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B.C. MP Nathan Cullen announces his candidacy for the NDP leadership at a Vancouver news conference on Sept. 30, 2011. (JONATHAN HAYWARD/THE CANADIAN PRESS)
B.C. MP Nathan Cullen announces his candidacy for the NDP leadership at a Vancouver news conference on Sept. 30, 2011. (JONATHAN HAYWARD/THE CANADIAN PRESS)

Unite the Left?

NDP hopeful pitches joint nominations with Liberals, Greens Add to ...

One of the men who hopes to lead the federal New Democrats says he would try to defeat Stephen Harper by proposing to Liberals and Greens that the three parties hold joint nomination meetings and run a single candidate in ridings currently held by Conservatives.

“Today I am asking New Democrats for a mandate as leader to co-operate with other progressive Canadians,” Nathan Cullen, a British Columbia MP, told reporters on Tuesday.

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“I am not interested in a merger,” said Mr. Cullen, who explained that he accepted that the cultures of the three parties were too disparate for them to exist happily under the same banner.

“I am interested in working with others who share broad policy objectives with an eye on removing Stephen Harper from office as soon as humanly possible and replacing him with a government that truly reflects Canadian values of co-operation and consensus building,” he said.

Mr. Cullen said he fully expected the Liberal and Green leadership to reject his proposal. But he said he is looking past the parties to progressive voters who are frustrated when they try to decide who to vote for to defeat the Conservatives.

His plan would be to let grassroots members of the three parties decide in each riding currently held by the Conservatives whether they wanted to hold a joint nomination meeting. If they agree, all parties could run candidates at that meeting and all card-carrying members of the three parties would get a vote, but only the winner would go on to run for a seat in Parliament under the banner with which they ran in the nomination.

“I believe now is the time to respond to the call from people from all walks of life who hate that Stephen Harper can change our country for the worse with the support of less than four in 10 voters,” Mr. Cullen said.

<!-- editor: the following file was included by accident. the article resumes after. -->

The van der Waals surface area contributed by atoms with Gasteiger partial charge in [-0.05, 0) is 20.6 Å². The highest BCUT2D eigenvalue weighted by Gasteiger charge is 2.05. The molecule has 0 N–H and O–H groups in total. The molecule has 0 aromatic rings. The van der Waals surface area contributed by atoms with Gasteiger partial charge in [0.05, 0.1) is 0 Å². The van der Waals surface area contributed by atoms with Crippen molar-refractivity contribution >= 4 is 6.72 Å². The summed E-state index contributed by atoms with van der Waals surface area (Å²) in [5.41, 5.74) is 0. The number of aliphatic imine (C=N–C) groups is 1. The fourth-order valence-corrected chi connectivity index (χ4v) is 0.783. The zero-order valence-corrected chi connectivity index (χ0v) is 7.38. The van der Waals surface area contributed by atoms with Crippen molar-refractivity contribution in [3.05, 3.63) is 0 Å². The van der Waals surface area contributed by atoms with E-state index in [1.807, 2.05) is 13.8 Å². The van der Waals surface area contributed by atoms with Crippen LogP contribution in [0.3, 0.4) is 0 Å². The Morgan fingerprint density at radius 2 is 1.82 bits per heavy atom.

Interim Liberal Leader Bob Rae said this is a question for New Democrats to discuss among themselves at this point. "The election is very far in the future," Mr. Rae said, and "frankly this is not a question that we are discussing at this moment."

But Green Party Leader Elizabeth May was intrigued with the proposal.

“I am pleased to see a discussion opening up for greater cooperation between parties," she said. "While we may not all end up on the same page as Nathan Cullen, it is certainly encouraging to see a more collaborative approach within opposition parties. Too much is at stake to continue down the road of blind partisanship."

Mr. Cullen, who represents B.C.'s Skeena–Bulkely Valley, entered the leadership race saying he wanted to do politics differently. This proposal could serve to distinguish his campaign from presumed frontrunners Brian Topp and Thomas Mulcair.

Mr. Mulcair said Tuesday that he did not support joint nominations.

Mr. Topp, meanwhile, said he was impressed that Mr. Cullen is looking for innovative ideas but, like Mr. Mulcair, he could not support this one.

"I hope that more and more Liberal and Green party supporters will support our party's candidates. But our party owes New Democrat voters and all Canadians a clear, coherent platform and a unified team of candidates – who know what team they're playing on – in every riding in the country," the former party presdient said.

Mr. Cullen has not rolled out the number of endorsements from NDP MPs that have gone to Mr. Topp and Mr. Mulcair. He said there were some members of his party who wanted to stand with him as he made this policy announcement but he urged them to wait to assess the reaction.

Pat Martin, an outspoken member of the NDP caucus from Manitoba, gave Mr. Cullen's proposals a thumbs up. Mr. Martin at one time said he would join the leadership race himself of none of the other candidates was willing to explore co-operation with the Liberals as a way of defeating the Conservatives.

Mr. Cullen said the success of his party in the spring election placed it in the ideal position to lead a discussion about co-operation with the other parties.

“We clearly know that our voting system is broken,” Mr. Cullen said, “and the same broken voting system that we have is not going to change things for the better and get us out of the mess with respect to climate change, poverty, and Canada loss of its place in the world.”

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